Authors: Irene Brand
“Wonderfully written, both
The Gift of Family
Child in a Manger
can open up the reader's eyes and heart to just what Christmas and God's love really mean. Two tales that will warm your heart this holiday seasonâ¦. Make it a must-get on your present list.”
âRomance Reviews Today
“Irene Brand pens a heartwarming romance with a strong message.”
“Ms. Brand writes stories that touch the soul and bring the reader closer to God with their tellingâ¦.”
Romance Reviews Today
On THE CHRISTMAS CHILDREN:
“â¦a delightful and heartwarming reminder of the meaning of Christmas.”
PRAISE FOR DANA CORBIT:
On AN HONEST LIFE:
“An enjoyable readâ¦.”
“With a delicate touch, Dana Corbit weaves Scripture, spiritual teachings and romance into an entrancing tale. If you are looking for something inspirational to read over the holidays, don't miss
An Honest Life.
âRomance Reviews Today
On A NEW LIFE:
“Dana Corbit's moving account of two people seeking love will enchant readers.”
You have been a refuge for the poor, a refuge for the needy in his distress, a shelter from the storm and a shade from the heat.
thick sheet of snow and ice blanketed the interstate. Seated in the front passenger's seat of the church van, Livia Kessler's back stiffened, and she grabbed for the handle over the door every time a gust of wind swayed the vehicle sideways. Livia prayed silently for the driver, Eric Stover, who gripped the steering wheel with both hands in his attempt to control the van. She glanced over her shoulder. The other members of their church's vocal quintet slept soundly, oblivious to the dangerous weather conditions.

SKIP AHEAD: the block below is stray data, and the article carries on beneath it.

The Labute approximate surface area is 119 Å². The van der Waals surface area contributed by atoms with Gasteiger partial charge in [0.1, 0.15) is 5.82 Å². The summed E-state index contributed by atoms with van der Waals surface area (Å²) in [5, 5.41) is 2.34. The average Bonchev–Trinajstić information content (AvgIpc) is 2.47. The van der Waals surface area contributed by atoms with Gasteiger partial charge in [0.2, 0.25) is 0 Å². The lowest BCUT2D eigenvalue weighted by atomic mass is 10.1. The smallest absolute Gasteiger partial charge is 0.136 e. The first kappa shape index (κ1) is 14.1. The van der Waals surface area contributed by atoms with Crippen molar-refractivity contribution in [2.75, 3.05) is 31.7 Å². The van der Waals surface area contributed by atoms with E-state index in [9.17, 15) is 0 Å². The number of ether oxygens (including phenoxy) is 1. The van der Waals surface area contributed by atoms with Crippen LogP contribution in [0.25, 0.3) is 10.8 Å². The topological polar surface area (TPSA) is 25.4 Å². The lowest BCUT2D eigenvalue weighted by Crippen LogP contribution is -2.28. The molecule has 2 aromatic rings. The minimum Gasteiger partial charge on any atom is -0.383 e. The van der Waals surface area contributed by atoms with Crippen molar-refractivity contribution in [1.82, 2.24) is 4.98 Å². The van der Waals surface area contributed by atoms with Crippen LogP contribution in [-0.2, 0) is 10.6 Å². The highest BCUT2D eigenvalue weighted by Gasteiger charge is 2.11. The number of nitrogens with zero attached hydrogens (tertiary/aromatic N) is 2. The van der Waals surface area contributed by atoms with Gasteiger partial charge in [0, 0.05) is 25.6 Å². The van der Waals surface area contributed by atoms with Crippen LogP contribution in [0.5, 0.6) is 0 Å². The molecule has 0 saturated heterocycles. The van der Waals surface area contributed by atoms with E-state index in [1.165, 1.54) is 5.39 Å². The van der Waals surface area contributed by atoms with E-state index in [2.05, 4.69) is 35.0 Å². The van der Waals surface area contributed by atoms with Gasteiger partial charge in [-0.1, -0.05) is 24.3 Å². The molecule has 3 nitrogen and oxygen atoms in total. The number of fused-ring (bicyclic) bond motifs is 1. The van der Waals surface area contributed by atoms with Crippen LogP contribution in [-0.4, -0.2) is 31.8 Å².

The singers had made their last presentation earlier in the day at a morning worship service in a large church in Detroit. They'd eaten a light lunch and started south on Interstate 75 anticipating an easy five-or six-hour drive to their destination in Columbus, Ohio.
A mixture of sleet and rain had been falling when they left Detroit, but they'd soon left the moisture be
hind. When they crossed Michigan's state line into Ohio, they drove a few miles without any precipitation. As they'd bypassed the city of Toledo, however, they encountered a wind-driven, wet snow that accumulated quickly on the highway.
The flip-flap-flop of the wipers as they moved rhythmically back and forth on the windshield mesmerized Livia. She started yawning. Knowing she had to stay awake to encourage Eric, she opened the window a gap to bring fresh air into the van. The air was fresh, all right. In fact, it was frigid. She hurriedly closed the window.
“If this keeps up we won't make it back to Columbus tonight,” she said quietly.
Taking a deep breath, Eric said, “I know. If the snow is heading northeast, we'll soon move past it. If not, we'd better look for a motel.”
Tomorrow would be Christmas Eve, and all of them wanted to get home before then. “But Sean's plane leaves for California at ten o'clock,” Livia said, knowing that the tenor member of their singing group wanted to be home for Christmas.
Nodding his head, Eric said, “I know, but I'm more concerned about our safety than his plane trip. When a strong wind gust sideswipes the van, I don't have much control over it. Can you turn on the radio? It may wake the others, but I'd like to hear a weather report.”
Livia scanned the radio options until she picked up a strong FM station. They'd just missed the news apparently, because the DJ said, “Folks, sit back and listen to your favorite Christmas songs.”